To investigate whether IL-6 induces VEGF production in RA synovial fibroblasts, we analyzed VEGF in the supernatant of RA synovial fibroblasts cultured for 72 hours with IL-6 and sIL-6R (Figure 2). With no cytokine stimulation, RA synovial fibroblasts spontaneously secreted VEGF into the culture supernatant (mean ± SD 478 ± 16 pg/ml). IL-6 (1–100 ng/ml) in the presence of sIL-6R (100 ng/ml) induced VEGF production in RA synovial cells in a dose-dependent manner. With 100 ng/ml of IL-6, the increase in VEGF production (to 643 ± 23 pg/ml) was significant (P < 0.001 versus no cytokine), but the level of VEGF activity was not markedly high (Figure 2). Similarly, we examined the ability of TNFα and IL-1β to induce VEGF production (Figure 2). IL-1β induced VEGF production (with IL-1β at 5 ng/ml, 599 ± 43 pg/ml VEGF; P < 0.05 versus no cytokine), while TNFα did not (with TNFα at 10 ng/ml, 447 ± 36 pg/ml VEGF; P = 0.248 versus no cytokine). These data indicate that stimulation with IL-6 or IL-1β singly does not produce a major effect on VEGF production in synovial fibroblasts.

thumbnail image

Figure 2. Induction of vascular endothelial growth factor (VEGF) production in rheumatoid arthritis (RA) synovial fibroblasts by proinflammatory cytokines. RA synovial fibroblasts (from patient RA1 in Table 1) were cultured for 72 hours with various concentrations of interleukin-6 (IL-6; 1–100 ng/ml)/soluble IL-6 receptor (100 ng/ml), IL-1β (0.05–5 ng/ml), and tumor necrosis factor α (TNFα; 0.1–10 ng/ml). Release of VEGF into culture supernatants was measured by enzyme-linked immunosorbent assay. Values are the mean and SD of triplicate experiments under each condition. ∗ = P < 0.001; ∗∗ = P < 0.05 versus no cytokine.

Download figure to PowerPoint

Table 1. VEGF production in RA synovial fibroblasts and other fibroblasts treated with IL-6, IL-1β, and TNFα*
FibroblastsTreatment
NoneIL-6IL-1βTNFαIL-6 + IL-1βIL-6 + TNFαIL-1β + TNFαIL-6 + IL-1β + TNFαAnti–IL-6R mAbIL-1RaAnti-TNFα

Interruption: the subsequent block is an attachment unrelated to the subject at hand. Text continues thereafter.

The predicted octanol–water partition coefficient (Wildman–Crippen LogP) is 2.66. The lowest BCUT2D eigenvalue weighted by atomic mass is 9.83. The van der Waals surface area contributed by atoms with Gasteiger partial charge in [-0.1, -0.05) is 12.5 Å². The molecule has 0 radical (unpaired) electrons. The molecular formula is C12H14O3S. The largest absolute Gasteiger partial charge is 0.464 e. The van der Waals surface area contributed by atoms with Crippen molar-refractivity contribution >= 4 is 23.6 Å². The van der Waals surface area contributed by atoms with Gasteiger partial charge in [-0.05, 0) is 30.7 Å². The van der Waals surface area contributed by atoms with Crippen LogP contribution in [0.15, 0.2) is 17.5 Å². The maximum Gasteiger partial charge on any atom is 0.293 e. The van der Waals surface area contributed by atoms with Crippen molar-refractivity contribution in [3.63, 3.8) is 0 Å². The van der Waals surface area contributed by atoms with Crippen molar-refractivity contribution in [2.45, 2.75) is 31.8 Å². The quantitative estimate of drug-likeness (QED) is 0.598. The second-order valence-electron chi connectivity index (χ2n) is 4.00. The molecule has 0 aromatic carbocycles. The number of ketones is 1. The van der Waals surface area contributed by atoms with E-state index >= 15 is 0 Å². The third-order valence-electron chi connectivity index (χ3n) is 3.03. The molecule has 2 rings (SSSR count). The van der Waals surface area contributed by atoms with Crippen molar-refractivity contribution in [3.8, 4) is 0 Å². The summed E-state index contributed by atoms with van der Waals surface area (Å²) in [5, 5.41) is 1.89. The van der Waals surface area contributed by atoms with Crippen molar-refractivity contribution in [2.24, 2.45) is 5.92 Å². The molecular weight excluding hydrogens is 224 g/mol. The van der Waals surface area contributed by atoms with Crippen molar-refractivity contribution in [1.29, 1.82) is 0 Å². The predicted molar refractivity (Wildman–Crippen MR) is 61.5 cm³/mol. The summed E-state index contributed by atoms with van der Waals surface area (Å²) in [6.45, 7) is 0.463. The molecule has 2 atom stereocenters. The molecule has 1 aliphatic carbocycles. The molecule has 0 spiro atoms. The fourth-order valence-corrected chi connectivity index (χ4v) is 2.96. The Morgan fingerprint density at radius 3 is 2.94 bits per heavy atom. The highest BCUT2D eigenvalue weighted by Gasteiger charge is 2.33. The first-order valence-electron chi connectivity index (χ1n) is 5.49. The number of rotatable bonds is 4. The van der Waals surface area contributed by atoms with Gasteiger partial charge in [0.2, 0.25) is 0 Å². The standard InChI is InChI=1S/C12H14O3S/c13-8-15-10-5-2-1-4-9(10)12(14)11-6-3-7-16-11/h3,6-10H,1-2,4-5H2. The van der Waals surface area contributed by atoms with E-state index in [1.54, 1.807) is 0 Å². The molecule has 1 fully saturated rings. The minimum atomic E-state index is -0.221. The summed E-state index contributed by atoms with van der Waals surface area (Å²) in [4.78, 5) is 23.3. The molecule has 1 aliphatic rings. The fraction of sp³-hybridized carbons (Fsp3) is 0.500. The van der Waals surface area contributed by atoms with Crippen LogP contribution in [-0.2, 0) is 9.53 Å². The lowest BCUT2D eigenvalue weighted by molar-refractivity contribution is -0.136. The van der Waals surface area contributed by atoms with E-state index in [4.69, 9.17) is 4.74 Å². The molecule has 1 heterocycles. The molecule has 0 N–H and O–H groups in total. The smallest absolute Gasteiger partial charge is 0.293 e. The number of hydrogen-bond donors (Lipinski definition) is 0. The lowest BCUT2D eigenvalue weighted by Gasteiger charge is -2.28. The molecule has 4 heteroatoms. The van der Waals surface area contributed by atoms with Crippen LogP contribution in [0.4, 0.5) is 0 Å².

• *

    Cells were cultured for 72 hours, and vascular endothelial growth factor (VEGF) in the supernatant was assayed. Interleukin-6 (IL-6) was used at a concentration of 100 ng/ml, IL-1β at 5 ng/ml, tumor necrosis factor α (TNFα) at 10 ng/ml, anti–IL-6 receptor monoclonal antibody (anti–IL-6R mAb) at 25 μg/ml, IL-1 receptor antagonist (IL-1Ra) at 10 μg/ml, and anti-TNFα at 10 μg/ml. Values are pg/ml of VEGF (mean from triplicate wells). RA = rheumatoid arthritis; OA = osteoarthritis; HEL = normal human embryonic lung fibroblasts; ND = not done.

  • Each cytokine inhibitor was used in the presence of the triple combination of IL-6, IL-1β, and TNFα.

  • VEGF production in RA1 cells cultured in the presence of 10% fetal calf serum (RA1FCS+) and cells cultured in the absence of 10% FCS (RA1FCS−) was examined separately. The viability of RA1FCS− was the same as that of RA1FCS+.

RA14786436474981,5271,0457031,4897541,4981,440
RA21,1662,1121,5531,2873,5442,2451,2412,4601,3312,3112,878
RA35296691,1139421,8961,6291,0401,6291,0791,8311,684
OA3234335744041,041664485727513863825
HELs8742,1273,9921,3717,9971,9284,8508,9285,0623,3658,914
RA1FCS+9151,8721,1719522,7012,5459671,713NDNDND
RA1FCS−218450556386777719415490NDNDND

In order to test for synergistic effects of IL-6, IL-1β, and TNFα on VEGF production in RA synovial fibroblasts, we stimulated the cells with various combinations of IL-6/sIL-6R (100 ng/ml, respectively), IL-1β (5 ng/ml), and TNFα (10 ng/ml) (optimal doses as defined in the study of single cytokine stimulation). VEGF accumulated in the supernatant during cultures of 24–72 hours (Figures 3A–C). IL-6 in synergy with IL-1β induced VEGF production in synovial fibroblasts. At 48 hours, the mean ± SD level of VEGF induced by IL-6 + IL-1β was 1,235 ± 90 pg/ml, while the levels induced by IL-6 alone and IL-1β alone were 636 ± 40 pg/ml and 540 ± 32 pg/ml, respectively (P = 0.0005, IL-6 + IL-1β versus IL-6; P = 0.0002, IL-6 + IL-1β versus IL-1β). At 72 hours, the levels of VEGF induced by IL-6 + IL-1β, IL-6 alone, and IL-1β alone were 2,092 ± 134 pg/ml, 788 ± 9 pg/ml, and 846 ± 59 pg/ml, respectively (P < 0.0001, IL-6 + IL-1β versus IL-6; P = 0.0001, IL-6 + IL-1β versus IL-1β) (Figure 3A).

thumbnail image

Figure 3. Synergistic effects of IL-6, IL-1β, and TNFα on VEGF production in RA synovial fibroblasts. RA synovial fibroblasts (from patient RA1 in Table 1) were cultured with various combinations of IL-6 (100 ng/ml)/soluble IL-6 receptor (sIL-6R; 100 ng/ml), IL-1β (5 ng/ml), and TNFα (10 ng/ml) for 24, 48, or 72 hours. VEGF levels in the culture supernatants were measured by enzyme-linked immunosorbent assay. A, No cytokine, IL-6/sIL-6R, IL-1β, and a combination of IL-6/sIL-6R and IL-1β. B, No cytokine, IL-6/sIL-6R, TNFα, and a combination of IL-6/sIL-6R and TNFα. C, No cytokine, IL-1β, TNFα, and a combination of IL-1β and TNFα. Values are the mean ± SD of triplicate experiments. ∗ = P = 0.0005; ∗∗ = P < 0.0001; † = P < 0.05; †† = P < 0.001 versus IL-6/sIL-6R alone, by Student's t-test. See Figure 2 for other definitions.

Download figure to PowerPoint

Similarly, a synergistic effect between IL-6 and TNFα on VEGF production was observed at 48 hours (IL-6 + TNFα 747 ± 18 pg/ml; P < 0.05 versus IL-6) and 72 hours (IL-6 + TNFα 1,218 ± 81.0 pg/ml; P < 0.001 versus IL-6) (Figure 3B). However, no synergistic effect between IL-1β and TNFα on VEGF production was observed during the 72-hour culture (Figure 3C). VEGF levels induced by the triple combination of IL-6, IL-1β, and TNFα were not higher than those induced by the double combination of IL-6 and IL-1β (Table 1).